Iolanta, Grand Theatre, Swansea

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The Independent Culture

Like his great idol, Mozart, Tchaikovsky ended his operatic career not with a bang but a whimper - or so it has always been supposed.

Like his great idol, Mozart, Tchaikovsky ended his operatic career not with a bang but a whimper - or so it has always been supposed. Iolanta, written in 1891 as a companion-piece to The Nutcracker, is a dramatically flat, if touching, one-acter about a blind Provençal princess whose sight is restored by a holistic Moorish doctor through the girl's desire to save her lover, condemned to death for telling her that she is blind.

The libretto, by Tchaikovsky's brother Modest, is clinical: everything goes along predictably. But the music remains vintage Tchaikovsky, not consistently on the level of its immediate predecessor The Queen of Spades or the Pathétique symphony, but still full of good things that hardly deserve the oblivion they seem to have enjoyed since the single production in St Pancras nearly 40 years ago.

The problem in staging Iolanta, I imagine, would be its lack of dramatic edge (no bad characters, and no spanners in the narrative wheels). Welsh National Opera have got round this difficulty by presenting it in concert performance, which, in Swansea's beautiful but optimistically misnamed Grand Theatre, means putting Tchaikovsky's biggish orchestra on the stage with the chorus at the back and the 10 soloists shoulder to shoulder along the front of a platform extension in front of the proscenium arch.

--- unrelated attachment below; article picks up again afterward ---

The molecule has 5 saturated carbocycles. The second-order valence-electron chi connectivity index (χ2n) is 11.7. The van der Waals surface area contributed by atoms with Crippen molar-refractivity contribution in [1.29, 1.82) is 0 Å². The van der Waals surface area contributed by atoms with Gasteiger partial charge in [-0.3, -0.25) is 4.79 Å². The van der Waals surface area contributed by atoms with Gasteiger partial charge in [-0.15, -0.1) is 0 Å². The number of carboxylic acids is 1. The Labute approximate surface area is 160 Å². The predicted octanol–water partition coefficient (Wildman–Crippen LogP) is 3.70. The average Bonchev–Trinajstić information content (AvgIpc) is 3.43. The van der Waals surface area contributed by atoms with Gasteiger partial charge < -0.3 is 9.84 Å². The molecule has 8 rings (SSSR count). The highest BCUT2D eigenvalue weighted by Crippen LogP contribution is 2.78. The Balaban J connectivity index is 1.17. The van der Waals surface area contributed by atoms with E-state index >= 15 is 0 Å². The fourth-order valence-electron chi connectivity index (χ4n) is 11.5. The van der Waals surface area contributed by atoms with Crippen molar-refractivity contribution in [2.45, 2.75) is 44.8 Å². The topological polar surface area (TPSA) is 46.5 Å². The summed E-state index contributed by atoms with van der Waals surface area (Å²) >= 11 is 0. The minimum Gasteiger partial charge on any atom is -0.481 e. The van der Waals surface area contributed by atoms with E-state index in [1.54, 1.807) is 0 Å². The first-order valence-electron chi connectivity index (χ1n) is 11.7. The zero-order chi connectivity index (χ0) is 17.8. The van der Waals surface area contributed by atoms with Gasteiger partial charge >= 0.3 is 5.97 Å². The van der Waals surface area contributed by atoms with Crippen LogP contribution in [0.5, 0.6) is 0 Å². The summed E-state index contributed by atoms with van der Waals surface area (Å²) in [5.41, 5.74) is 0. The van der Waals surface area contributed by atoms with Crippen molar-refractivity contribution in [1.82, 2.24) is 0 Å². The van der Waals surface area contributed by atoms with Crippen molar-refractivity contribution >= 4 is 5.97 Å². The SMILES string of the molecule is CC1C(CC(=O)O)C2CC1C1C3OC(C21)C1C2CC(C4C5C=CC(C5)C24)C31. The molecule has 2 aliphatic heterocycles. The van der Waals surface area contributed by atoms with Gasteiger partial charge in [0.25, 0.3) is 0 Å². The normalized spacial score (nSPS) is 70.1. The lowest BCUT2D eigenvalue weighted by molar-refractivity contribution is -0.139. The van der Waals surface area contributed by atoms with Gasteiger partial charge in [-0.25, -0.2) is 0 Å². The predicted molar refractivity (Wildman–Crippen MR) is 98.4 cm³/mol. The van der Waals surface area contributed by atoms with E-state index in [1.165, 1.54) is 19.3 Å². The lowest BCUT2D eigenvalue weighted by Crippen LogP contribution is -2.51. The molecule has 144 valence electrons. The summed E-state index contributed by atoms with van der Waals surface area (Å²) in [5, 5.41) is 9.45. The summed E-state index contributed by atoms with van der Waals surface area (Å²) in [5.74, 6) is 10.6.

Unencumbered by costume or stage direction, and with no more than token gestures, the singers took full advantage of what is very gutsy music.

There are big numbers for Iolanta's father, for the doctor, for the lover, and for the Duke of Burgundy, who saves the situation. Ilya Bannik, Pavel Baransky, Peter Hoare, and Vladimir Moroz vie with each other to fill this modest house with superb Slavic and pseudo-Slavic tones. Nuccia Focile, looking suitably tender and vulnerable, sings Iolanta's questioning arioso about the meaning of life and nature with vivid colouring and in not-half-bad Russian; and there is fine support from, among others, Clare Shearer as Iolanta's nurse and David Soar as her husband, the old janitor.

Vassily Sinaisky conducted with huge affection and attention to detail. Under such treatment, the obvious sentimentality of the concept quickly gave way to something infinitely more touching and, if WNO do ever stage this piece in a sensible double-bill, they'll surely have a success on their hands.

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